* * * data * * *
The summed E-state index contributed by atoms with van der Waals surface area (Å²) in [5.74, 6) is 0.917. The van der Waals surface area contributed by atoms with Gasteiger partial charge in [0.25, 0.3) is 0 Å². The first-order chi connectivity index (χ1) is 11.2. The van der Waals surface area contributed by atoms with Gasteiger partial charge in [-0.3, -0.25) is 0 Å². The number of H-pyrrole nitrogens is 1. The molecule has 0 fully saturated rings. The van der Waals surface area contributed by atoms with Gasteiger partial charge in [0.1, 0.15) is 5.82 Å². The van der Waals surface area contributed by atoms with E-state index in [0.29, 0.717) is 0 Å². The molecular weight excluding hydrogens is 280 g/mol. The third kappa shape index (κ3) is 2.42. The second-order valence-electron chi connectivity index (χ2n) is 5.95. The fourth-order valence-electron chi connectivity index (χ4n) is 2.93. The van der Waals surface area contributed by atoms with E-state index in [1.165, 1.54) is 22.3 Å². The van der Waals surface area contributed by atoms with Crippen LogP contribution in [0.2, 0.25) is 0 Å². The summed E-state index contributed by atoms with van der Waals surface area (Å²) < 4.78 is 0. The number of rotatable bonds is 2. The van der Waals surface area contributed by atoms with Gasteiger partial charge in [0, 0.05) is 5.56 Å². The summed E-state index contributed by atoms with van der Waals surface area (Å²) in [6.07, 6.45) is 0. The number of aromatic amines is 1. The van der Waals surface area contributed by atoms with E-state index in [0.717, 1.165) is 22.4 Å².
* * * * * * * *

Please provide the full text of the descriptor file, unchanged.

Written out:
The summed E-state index contributed by atoms with van der Waals surface area (Å²) in [5.74, 6) is 0.917. The van der Waals surface area contributed by atoms with Gasteiger partial charge in [0.25, 0.3) is 0 Å². The first-order chi connectivity index (χ1) is 11.2. The van der Waals surface area contributed by atoms with Gasteiger partial charge in [-0.3, -0.25) is 0 Å². The number of H-pyrrole nitrogens is 1. The molecule has 0 fully saturated rings. The van der Waals surface area contributed by atoms with Gasteiger partial charge in [0.1, 0.15) is 5.82 Å². The van der Waals surface area contributed by atoms with E-state index in [0.29, 0.717) is 0 Å². The molecular weight excluding hydrogens is 280 g/mol. The third kappa shape index (κ3) is 2.42. The second-order valence-electron chi connectivity index (χ2n) is 5.95. The fourth-order valence-electron chi connectivity index (χ4n) is 2.93. The van der Waals surface area contributed by atoms with E-state index in [1.165, 1.54) is 22.3 Å². The van der Waals surface area contributed by atoms with Crippen LogP contribution in [0.2, 0.25) is 0 Å². The summed E-state index contributed by atoms with van der Waals surface area (Å²) < 4.78 is 0. The number of rotatable bonds is 2. The van der Waals surface area contributed by atoms with Gasteiger partial charge in [0, 0.05) is 5.56 Å². The summed E-state index contributed by atoms with van der Waals surface area (Å²) in [6.07, 6.45) is 0. The number of aromatic amines is 1. The van der Waals surface area contributed by atoms with E-state index in [0.717, 1.165) is 22.4 Å².